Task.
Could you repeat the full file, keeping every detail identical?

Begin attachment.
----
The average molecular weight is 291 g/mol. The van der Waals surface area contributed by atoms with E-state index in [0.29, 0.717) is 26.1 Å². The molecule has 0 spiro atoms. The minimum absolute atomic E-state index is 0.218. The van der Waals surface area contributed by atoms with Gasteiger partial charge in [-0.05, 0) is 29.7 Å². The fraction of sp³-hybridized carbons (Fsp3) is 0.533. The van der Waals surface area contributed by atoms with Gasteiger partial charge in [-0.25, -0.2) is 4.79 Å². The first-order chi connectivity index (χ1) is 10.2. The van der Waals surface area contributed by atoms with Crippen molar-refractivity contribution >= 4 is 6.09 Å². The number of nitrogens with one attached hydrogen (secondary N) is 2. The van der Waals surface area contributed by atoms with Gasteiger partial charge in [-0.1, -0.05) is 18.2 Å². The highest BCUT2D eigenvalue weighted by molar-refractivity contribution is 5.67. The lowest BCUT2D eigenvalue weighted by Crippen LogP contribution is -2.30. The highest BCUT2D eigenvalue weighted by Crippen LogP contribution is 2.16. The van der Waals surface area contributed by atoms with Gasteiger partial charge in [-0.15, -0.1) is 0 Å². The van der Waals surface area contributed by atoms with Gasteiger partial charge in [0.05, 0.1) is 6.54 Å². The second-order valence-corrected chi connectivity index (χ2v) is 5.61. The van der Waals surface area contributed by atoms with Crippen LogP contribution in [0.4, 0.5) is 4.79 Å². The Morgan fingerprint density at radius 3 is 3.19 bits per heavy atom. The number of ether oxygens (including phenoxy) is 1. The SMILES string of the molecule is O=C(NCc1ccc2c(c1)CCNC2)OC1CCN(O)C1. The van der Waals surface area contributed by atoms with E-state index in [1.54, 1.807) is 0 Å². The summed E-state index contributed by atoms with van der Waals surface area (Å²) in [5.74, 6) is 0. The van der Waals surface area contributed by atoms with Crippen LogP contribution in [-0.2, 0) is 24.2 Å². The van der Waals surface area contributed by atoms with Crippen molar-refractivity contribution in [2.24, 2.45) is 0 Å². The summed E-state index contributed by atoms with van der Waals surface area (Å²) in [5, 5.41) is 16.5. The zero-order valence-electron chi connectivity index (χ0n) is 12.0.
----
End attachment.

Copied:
The average molecular weight is 291 g/mol. The van der Waals surface area contributed by atoms with E-state index in [0.29, 0.717) is 26.1 Å². The molecule has 0 spiro atoms. The minimum absolute atomic E-state index is 0.218. The van der Waals surface area contributed by atoms with Gasteiger partial charge in [-0.05, 0) is 29.7 Å². The fraction of sp³-hybridized carbons (Fsp3) is 0.533. The van der Waals surface area contributed by atoms with Gasteiger partial charge in [-0.25, -0.2) is 4.79 Å². The first-order chi connectivity index (χ1) is 10.2. The van der Waals surface area contributed by atoms with Crippen molar-refractivity contribution >= 4 is 6.09 Å². The number of nitrogens with one attached hydrogen (secondary N) is 2. The van der Waals surface area contributed by atoms with Gasteiger partial charge in [-0.1, -0.05) is 18.2 Å². The highest BCUT2D eigenvalue weighted by molar-refractivity contribution is 5.67. The lowest BCUT2D eigenvalue weighted by Crippen LogP contribution is -2.30. The highest BCUT2D eigenvalue weighted by Crippen LogP contribution is 2.16. The van der Waals surface area contributed by atoms with Gasteiger partial charge in [-0.15, -0.1) is 0 Å². The van der Waals surface area contributed by atoms with Gasteiger partial charge in [0.05, 0.1) is 6.54 Å². The second-order valence-corrected chi connectivity index (χ2v) is 5.61. The van der Waals surface area contributed by atoms with Crippen LogP contribution in [0.4, 0.5) is 4.79 Å². The Morgan fingerprint density at radius 3 is 3.19 bits per heavy atom. The number of ether oxygens (including phenoxy) is 1. The SMILES string of the molecule is O=C(NCc1ccc2c(c1)CCNC2)OC1CCN(O)C1. The van der Waals surface area contributed by atoms with E-state index in [1.54, 1.807) is 0 Å². The summed E-state index contributed by atoms with van der Waals surface area (Å²) in [5.74, 6) is 0. The van der Waals surface area contributed by atoms with Crippen LogP contribution in [-0.2, 0) is 24.2 Å². The van der Waals surface area contributed by atoms with Crippen molar-refractivity contribution in [2.24, 2.45) is 0 Å². The summed E-state index contributed by atoms with van der Waals surface area (Å²) in [5, 5.41) is 16.5. The zero-order valence-electron chi connectivity index (χ0n) is 12.0.